Machines used for kidney dialysis try to mimic the function of the kidney in the human body. One of the main roles of a kidney is to purify the blood by removing urea and certain salts from it. In a dialysis machine, urea and salts are filtered from the blood with the help of tubes made of a semi-porous membrane. Kidney dialysis machines offer many advantages, as well as disadvantages.
Dialysis at Home
There are two options available for patients who require dialysis—hemodialysis or peritoneal dialysis. With hemodialysis, patients have the option of performing dialysis at home by installing a hemodialysis machine; however, many different things need to be considered before implementing this option, such as the physical and mental capability of the operator, whether the symptoms are stabilised or not, potential complications of other health conditions and if there is space to keep the machine and equipment.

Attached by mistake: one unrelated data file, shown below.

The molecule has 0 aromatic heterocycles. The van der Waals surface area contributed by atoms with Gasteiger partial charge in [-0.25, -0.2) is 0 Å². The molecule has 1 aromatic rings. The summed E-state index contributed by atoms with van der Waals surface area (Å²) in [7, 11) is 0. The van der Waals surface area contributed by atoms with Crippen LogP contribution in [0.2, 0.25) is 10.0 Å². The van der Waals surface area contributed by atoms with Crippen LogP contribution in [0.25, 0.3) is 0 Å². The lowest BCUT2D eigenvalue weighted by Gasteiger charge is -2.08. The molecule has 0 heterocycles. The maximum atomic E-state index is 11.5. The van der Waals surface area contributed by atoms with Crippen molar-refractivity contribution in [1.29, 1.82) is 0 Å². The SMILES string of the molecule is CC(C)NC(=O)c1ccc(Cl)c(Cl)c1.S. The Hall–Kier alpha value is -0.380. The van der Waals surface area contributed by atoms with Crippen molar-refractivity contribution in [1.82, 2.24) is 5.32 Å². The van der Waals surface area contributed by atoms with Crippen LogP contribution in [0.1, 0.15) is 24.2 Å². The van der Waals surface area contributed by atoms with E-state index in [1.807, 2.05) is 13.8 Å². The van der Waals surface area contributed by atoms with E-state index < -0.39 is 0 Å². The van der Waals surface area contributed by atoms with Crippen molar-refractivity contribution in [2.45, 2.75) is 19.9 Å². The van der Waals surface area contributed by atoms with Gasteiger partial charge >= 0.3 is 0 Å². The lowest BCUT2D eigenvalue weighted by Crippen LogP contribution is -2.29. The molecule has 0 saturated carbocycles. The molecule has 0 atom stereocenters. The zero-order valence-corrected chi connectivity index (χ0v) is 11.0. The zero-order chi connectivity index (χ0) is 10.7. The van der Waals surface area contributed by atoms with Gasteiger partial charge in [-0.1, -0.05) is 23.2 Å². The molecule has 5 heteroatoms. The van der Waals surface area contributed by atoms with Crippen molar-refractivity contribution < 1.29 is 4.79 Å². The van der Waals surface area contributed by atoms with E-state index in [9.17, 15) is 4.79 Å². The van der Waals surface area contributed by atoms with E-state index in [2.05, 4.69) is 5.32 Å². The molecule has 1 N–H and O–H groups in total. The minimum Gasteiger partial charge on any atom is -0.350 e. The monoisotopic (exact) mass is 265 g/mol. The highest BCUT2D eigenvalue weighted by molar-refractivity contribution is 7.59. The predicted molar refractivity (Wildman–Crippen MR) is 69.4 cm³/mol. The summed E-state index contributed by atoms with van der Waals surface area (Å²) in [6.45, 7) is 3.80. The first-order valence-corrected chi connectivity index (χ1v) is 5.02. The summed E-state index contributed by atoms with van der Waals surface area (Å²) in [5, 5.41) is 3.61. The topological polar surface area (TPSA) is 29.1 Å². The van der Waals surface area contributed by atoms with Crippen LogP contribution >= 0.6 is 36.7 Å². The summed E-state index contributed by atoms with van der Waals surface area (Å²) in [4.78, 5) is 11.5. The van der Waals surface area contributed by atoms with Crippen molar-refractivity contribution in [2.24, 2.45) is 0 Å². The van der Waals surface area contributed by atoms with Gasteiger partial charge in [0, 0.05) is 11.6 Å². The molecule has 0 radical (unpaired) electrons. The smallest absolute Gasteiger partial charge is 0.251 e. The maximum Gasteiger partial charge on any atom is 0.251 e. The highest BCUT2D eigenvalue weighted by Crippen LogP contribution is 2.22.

There are people who fulfil the criteria for dialysis at home, but prefer not to use it. Instead many people opt for the care of a professional staff. Home dialysis is also extremely time-consuming. People who help to run the dialysis machine for another person must be consistently available for several hours—normally several days per week.
With hemodialysis, the machine does not need to be used as frequently as peritoneal dialysis machines, and the patients get four dialysis-free days in a week.
Peritoneal Dialysis Advantages
Equipment used in peritoneal dialysis is portable, so the patient can travel more freely as they are not confined to a specific area—which is the requirement of hemodialysis.
In hemodialysis, the machine needs to be used three times every week, and a single dialysis session lasts for about four hours. This requires a consistent schedule every week and prevents the person from having the ability to be mobile, due to the immobility of the machine.
Peritoneal dialysis--although mobile--still has the distinct disadvantage that it must be performed everyday.